God has given you gifts, and talents honed through years of fruitful ministry. Now, Alliance Transitional Ministries Network can help you use them to shepherd churches through difficult times in preparation for a promising future through a transitional ministry experience.
If you are a district superintendent and you are looking for a suitable candidate for transitional ministry, click here for more information.
Transitional ministry is pastoral ministry. Transitional pastors shepherd congregations through the uncertain period between the departure of one pastor and its search for a new long-term pastor to lead the church in the future.
The two terms are somewhat synonymous. We prefer to speak about transitional pastoral ministry because interim pastors have traditionally provided pulpit supply and general pastoral care for congregants. Transitional pastors do more. They make an intentional effort to prepare the church for the future by working with lay leaders to clarify the congregation’s mission, vision, and values, resolve conflict, train leadership, evaluate ministries and guide the church through the pastoral search process
Transitional pastors serve as the congregation’s senior pastor. Specific responsibilities are spelled out in the Memorandum of Understanding (MOU), but the primary purpose of transitional ministry is to get the congregation ready for its next long-term pastor. Transitional ministry focuses on several tasks: 1) restoring hope, 2) resolving conflict, 3) rebuilding mission, 4) restoring vision, 5) recruiting and training lay leaders, and 6) resetting governance.
Training builds upon your previous ministry experience. It provides a framework for accomplishing the particular goals and objectives of transitional ministry. ATMN requires training for certification as a member of the Network
Training is available through a variety of sources. ATMN encourages pastors to consider training offered by Interim Pastor Ministry and VitalChurch Ministries. We will soon be able to offer Alliance pastors our own training program on the C&MA’s learning platform. In addition, certification does require training in Alliance peacemaking. More information about Alliance peacemaking can be found on the website: Peacemaking (cmalliance.org)
There are advantages to becoming a part of the Alliance Transitional Ministries Network. ATMN certification verifies your aptitude and qualifications for transitional ministry. It assures district superintendents that you have completed training for transitional ministry. In addition, the ATMN team is developing resources and coaching opportunities to assist transitional pastors
ATMN certification is intended to verify your previous ministry experience, the skills needed for transitional ministry, and training for transitional ministry and peacemaking.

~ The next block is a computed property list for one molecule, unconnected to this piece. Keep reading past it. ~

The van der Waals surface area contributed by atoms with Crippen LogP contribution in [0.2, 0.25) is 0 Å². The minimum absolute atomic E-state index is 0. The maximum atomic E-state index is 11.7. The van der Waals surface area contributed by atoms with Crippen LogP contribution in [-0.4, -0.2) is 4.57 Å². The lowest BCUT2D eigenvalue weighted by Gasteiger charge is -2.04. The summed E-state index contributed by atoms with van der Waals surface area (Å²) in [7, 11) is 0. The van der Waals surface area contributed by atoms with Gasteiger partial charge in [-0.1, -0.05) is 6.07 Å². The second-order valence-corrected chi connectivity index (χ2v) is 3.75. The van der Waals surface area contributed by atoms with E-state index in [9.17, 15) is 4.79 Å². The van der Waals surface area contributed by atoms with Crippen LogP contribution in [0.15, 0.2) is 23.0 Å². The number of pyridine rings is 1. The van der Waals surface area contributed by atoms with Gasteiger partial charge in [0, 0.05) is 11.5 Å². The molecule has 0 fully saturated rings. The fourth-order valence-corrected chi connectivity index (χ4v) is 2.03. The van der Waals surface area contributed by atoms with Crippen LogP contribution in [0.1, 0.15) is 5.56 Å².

After securing the necessary training, applicants must complete the Request for Certification and be approved by the Office of Church Advance.
ATMN does not act as a placement agency. Alliance transitional pastors are placed by the district superintendent overseeing the church in transition. Districts receive periodic updates indicating who is certified by ATMN and their status (assigned or unassigned). Superintendents are encouraged to contact certified pastors directly. Of course, you may also make the district aware of your availability directly.
One ministry organization estimates that about 10% of the congregations seeking pastoral candidates need to engage a transitional pastor before they call the next pastor. Contact your district superintendent to discover if there are churches in your region searching for a transitional pastor.
While not all transitional pastors are retired official workers, many are. Your Retired Official Worker’s license allows you to serve in interim ministry. Many other transitional pastors continue to hold an active official worker’s license. They are licensed by the district in which they reside as a transitional pastor, even if they are serving a church in another district.
ATMN sends an updated list of certified ATMN pastors to districts periodically. When the ATMN portal is complete, district superintendents will have direct access to the current list of available pastors.
In most circumstances, transitional pastors receive the same salary as the church provided its previous pastor. In some circumstances, when the local church resources are limited, districts have supplemented the church’s provision with an additional amount. Salaries are negotiated at the beginning of the transitional ministry. Host congregations are also expected to provide furnished housing.
Transitional assignments vary in length, from about 6 months to as many as 18 months. Occasionally they may extend to 24 months, but that is not standard.
District superintendents will contact certified pastors to determine interest in accepting an assignment. Whether you do so or not is entirely up to you and your sense of God’s leading.
Although some transitional assignments may be close to home, that is not always the case. Applicants for certification indicate the distance they are willing to travel from their residence on the Request for Certification. The transitional pastor decides what distance from their home they wish to serve. Some pastors move to the location, some commute daily and others rotate their time between locations. Those arrangements are negotiated in the MOU
There are several models for transitional ministry. A few pastors do decide to move to the church’s location until the church calls a new pastor. When the place of ministry is close to one’s residence, pastors often commute. Those who are serving a long distance from their place of residence, commonly spend three weeks (including Sundays) on site and one week working remotely from their place of residence. These arrangements should be stipulated in the MOU negotiated with the district and the church.